“Go fuck your prototype / I’m an upgrade of your stereotype.”
Look: Sophia isn’t the only Femmebot poised to take over the world.
After leading us into 2017 with her Number 1 Angel mixtape back in March, a collection of thumping, PC Music-produced future-bops that still holds up as one of the year’s best, the ever-evolving 25-year-old singer-songwriter known as Charli XCX is now laying this godforsaken year to rest with Pop 2, a second go-around of genre-obliterating sound, complete with a roster of collaborators that rivals even the most intelligent of “You Might Also Like” algorithms.
Charli, of all the pop girls, seems to ‘get’ it more than most when it comes to what’s legitimately cutting-edge, as opposed to what’s hot in the moment – an important distinction. She might never get the radio play she deserves with these mixtape projects, if only because she’s too busy being ten steps ahead to regurgitate a tired trend or hop on an existing hit.
“Backseat” is the best-case scenario that could have come from these songwriting superstars: top-notch, hyper-emotional lyricism (“Run through a city at midnight just to feel like a star / I want it all, even if it’s fake“) meets PC Music-sculpted slabs of metallic sounds, resulting in a spine-tingling drive-and-cry anthem. (Carly knows a thing or two about running away, you know.)
“I’m better off alone, all alone, all alone,” the girls declare on their melancholy night ride, suddenly veering off the road and stuttering their way towards the song’s brilliant, crashing conclusion. Let’s get a Thelma & Louise-themed music video for this, yes?
For much of the mixtape, Charli rides shotgun – and/or backseat – allowing her sizable crew of co-hosts to take turns on the mic and show off their superstar skills, as with “Out Of My Head” – a bass-bumping house party anthem penned alongside Alma with a guest verse by Tove Lo.
Like many of the Pop 2 songs, the track’s sad to its core – no matter how much the music might bop. It’s as though Charli threw a massive rager to forget feelings; dancing with friends, drowning sorrows in pills and potions (like a slumber party) and fucking the pain away. So, a typical Saturday night for some of us.
Even when she’s not directly collaborating with an artist, Charli’s still drawing from the best of ’em: on the sparse and spooky ballad “Lucky” (sadly not a Britney cover, but likely a nod to her idol nonetheless), Charli taps into Cher‘s Auto-Tune space-age loneliness circa Living Proof and the layered lushness of Kanye West‘s My Beautiful Dark Twisted Fantasy as she mournfully questions a fuckboy who’s done her wrong and won’t pick up. (Or, perhaps she’s the person on the other line trying to call Lady Gaga at the club on “Telephone.”)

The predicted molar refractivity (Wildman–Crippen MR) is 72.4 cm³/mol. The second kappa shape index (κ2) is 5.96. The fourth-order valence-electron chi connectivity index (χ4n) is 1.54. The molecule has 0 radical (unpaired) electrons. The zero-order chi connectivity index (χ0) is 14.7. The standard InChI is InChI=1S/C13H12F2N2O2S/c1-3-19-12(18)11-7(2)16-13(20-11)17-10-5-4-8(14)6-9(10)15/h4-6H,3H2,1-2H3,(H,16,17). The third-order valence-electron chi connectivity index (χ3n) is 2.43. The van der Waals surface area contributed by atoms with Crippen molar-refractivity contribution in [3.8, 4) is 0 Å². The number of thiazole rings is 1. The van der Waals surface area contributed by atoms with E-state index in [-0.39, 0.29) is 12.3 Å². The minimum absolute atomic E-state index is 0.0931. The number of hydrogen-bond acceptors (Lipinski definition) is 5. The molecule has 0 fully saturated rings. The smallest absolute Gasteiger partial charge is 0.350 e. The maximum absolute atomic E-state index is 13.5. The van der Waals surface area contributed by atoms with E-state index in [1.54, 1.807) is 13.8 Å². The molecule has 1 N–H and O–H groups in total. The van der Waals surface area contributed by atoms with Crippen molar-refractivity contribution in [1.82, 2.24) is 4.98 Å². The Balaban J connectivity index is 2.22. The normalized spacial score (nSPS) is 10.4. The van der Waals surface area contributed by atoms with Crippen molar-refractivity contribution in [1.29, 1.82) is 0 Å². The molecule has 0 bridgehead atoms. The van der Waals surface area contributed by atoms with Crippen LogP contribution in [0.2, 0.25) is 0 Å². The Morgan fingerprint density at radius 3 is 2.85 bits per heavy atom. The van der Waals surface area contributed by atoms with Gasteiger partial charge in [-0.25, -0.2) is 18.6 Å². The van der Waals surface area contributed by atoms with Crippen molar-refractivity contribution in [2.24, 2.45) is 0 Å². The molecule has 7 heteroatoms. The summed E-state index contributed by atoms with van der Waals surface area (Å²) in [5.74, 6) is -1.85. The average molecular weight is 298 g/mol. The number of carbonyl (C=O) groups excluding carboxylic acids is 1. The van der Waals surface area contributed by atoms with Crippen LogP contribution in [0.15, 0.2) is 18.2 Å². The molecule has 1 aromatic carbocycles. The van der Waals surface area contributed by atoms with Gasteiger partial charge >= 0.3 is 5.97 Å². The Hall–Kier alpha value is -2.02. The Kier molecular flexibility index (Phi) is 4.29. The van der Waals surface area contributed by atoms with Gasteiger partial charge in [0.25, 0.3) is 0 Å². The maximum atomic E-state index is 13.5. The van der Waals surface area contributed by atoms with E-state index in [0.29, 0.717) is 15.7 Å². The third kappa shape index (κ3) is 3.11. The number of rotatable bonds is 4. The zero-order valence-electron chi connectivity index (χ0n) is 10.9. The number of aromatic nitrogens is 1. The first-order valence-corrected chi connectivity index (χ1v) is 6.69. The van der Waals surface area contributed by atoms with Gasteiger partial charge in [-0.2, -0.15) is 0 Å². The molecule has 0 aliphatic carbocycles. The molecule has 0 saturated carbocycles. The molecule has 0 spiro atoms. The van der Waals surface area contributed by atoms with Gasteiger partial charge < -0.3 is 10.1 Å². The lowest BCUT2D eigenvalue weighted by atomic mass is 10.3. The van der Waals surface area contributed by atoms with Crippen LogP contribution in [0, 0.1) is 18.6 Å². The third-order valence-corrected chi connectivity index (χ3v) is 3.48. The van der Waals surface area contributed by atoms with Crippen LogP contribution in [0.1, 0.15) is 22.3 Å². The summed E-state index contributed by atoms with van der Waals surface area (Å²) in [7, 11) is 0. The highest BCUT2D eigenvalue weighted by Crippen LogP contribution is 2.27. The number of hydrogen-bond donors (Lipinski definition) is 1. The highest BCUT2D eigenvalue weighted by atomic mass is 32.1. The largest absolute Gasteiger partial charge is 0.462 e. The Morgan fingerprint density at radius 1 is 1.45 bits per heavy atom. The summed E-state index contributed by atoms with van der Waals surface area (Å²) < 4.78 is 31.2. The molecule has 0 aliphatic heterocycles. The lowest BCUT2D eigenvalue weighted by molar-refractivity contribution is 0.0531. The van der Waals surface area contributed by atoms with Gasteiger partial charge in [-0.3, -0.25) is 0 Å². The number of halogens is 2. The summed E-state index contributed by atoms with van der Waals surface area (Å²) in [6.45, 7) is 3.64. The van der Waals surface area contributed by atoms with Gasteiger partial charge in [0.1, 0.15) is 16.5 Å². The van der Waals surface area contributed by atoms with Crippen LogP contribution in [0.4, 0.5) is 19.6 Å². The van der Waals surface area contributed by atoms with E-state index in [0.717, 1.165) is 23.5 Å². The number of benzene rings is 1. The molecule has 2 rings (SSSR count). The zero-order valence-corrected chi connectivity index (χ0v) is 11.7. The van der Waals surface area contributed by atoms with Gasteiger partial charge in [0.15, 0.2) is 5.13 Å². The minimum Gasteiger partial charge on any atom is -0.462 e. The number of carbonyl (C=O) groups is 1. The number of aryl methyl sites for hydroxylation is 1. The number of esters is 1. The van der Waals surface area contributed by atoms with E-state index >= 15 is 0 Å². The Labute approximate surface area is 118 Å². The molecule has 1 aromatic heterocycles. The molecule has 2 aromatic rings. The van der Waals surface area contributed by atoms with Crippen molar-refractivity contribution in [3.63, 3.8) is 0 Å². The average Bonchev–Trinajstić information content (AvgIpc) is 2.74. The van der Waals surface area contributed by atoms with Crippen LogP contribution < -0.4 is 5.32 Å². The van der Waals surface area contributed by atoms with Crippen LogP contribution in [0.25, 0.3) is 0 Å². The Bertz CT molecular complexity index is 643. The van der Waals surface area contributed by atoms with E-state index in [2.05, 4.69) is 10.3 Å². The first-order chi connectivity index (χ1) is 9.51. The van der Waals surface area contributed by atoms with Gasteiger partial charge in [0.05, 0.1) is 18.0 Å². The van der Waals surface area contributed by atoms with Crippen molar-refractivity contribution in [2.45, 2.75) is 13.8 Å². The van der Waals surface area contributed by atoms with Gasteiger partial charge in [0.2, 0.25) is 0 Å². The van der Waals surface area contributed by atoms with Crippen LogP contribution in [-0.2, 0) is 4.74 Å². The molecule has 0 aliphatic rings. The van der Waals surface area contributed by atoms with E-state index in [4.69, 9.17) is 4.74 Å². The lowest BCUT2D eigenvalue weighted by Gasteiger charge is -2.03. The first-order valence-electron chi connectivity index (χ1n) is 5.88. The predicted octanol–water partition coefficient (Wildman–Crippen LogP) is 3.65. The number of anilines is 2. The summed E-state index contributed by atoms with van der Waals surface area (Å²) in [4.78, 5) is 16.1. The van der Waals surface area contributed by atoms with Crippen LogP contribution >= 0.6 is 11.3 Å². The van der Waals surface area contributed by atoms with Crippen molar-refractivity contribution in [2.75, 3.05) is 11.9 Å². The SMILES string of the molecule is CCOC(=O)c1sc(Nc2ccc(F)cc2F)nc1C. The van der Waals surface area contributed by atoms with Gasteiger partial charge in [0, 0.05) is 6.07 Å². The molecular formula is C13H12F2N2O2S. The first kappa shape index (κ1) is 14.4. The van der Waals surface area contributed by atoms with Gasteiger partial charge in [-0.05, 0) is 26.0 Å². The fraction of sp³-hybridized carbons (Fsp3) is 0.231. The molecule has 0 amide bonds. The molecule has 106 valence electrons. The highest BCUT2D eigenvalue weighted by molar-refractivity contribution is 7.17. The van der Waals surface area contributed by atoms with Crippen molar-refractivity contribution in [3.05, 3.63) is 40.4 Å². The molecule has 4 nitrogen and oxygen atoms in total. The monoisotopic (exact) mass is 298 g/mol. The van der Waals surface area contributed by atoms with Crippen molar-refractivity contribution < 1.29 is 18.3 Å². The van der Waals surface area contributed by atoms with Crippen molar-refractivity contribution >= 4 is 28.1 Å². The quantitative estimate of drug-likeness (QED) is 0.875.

Charli’s voice is heavily processed, stretched, sped-up and stuttered throughout Pop 2, but it’s not to mask her vocal ability. She’s clearly just bored by mere human constraints.
“Femmebot” is a brief break of pure upbeat techno-euphoria, doing Robyn proud by inheriting the title of the Swede Queen’s 2010 glitchy classic and serving up her own surging, short-circuiting dance floor offering. And, like Robyn, Charli comes at us hard as a motherboard with robo-puns aplenty.
“Unlock It,” similarly, sees Charli in a more chipper state, dipping her toes into a lush candy-coated, J-Pop paradise of cotton candy dreams alongside rising pop crusader Kim Petras – who’s served up some of this year’s shiniest of gems in her own right including “I Don’t Want It At All” – and Korean-American superstar-slash-former K-Pop boy-bander, Jay Park.
Of all the mind-melting productions, nothing is weirder or more jarring than the brilliantly bonkers “I Got It,” a madcap concoction that feels like a distant cousin to M.I.A.‘s Internet noise-meets-world music, a la Vicki Leekx.
“I got it, I got it, I got it,” Charli mutters like a modem on the fritz as her guests serve up ample attitude: fashion world fixture Brooke Candy sasses and sneers, “Lipgloss” BFF Cupcakke reunites with Charli to spit another flaming mile-a-minute verse, and this year’s breakout Brazilian bombshell drag queen-slash-“Sua Cara” superstar Pabllo Vittar rocks her crown while wailing about her stronger-than-sorcery bunda.
It’s a mad, everything-plus-the-kitchen sink moment of femme empowerment – like the Spice Girls in the age of social media and instant gratification.
The pleasure in the productions, beyond the solid songcraft that Charli’s been good for since the days of “Stay Away,” is their sheer unpredictability: midway through “Delicious” with Tommy Cash, the music drops out and a cell phone rings – with Charli’s own “Boom Clap” as the ringtone, amusingly – before the track transforms into a fiercely frantic ’90s Euro-club stormer.
The mixtape ends on a massive note with “Track 10,” a reimagining of her unreleased track “Blame It On Your Love,” co-penned with StarGate and Noonie Bao. As Charli stutters and shies away from the first sign of genuine affection (“Every time you get too close I run-a-run away” – obviously a “Sometimes” homage, such a Godney stan), the production swells as waves of digital noise flood into the speakers, overwhelming our digital heroine’s insecure admissions.
In fact, this whole futuristic party feels like one big, bouncy way of Auto-Tuning out the demons. She did kick off this mixtape by declaring “I can’t escape all the voices, and so I turn it up,” after all.
Pop 2 is a bold, yet appropriate name for this thrillingly unhinged, cultural boundary-blurring set: Charli and company are here to prove that pop isn’t dead. It just needed an upgrade.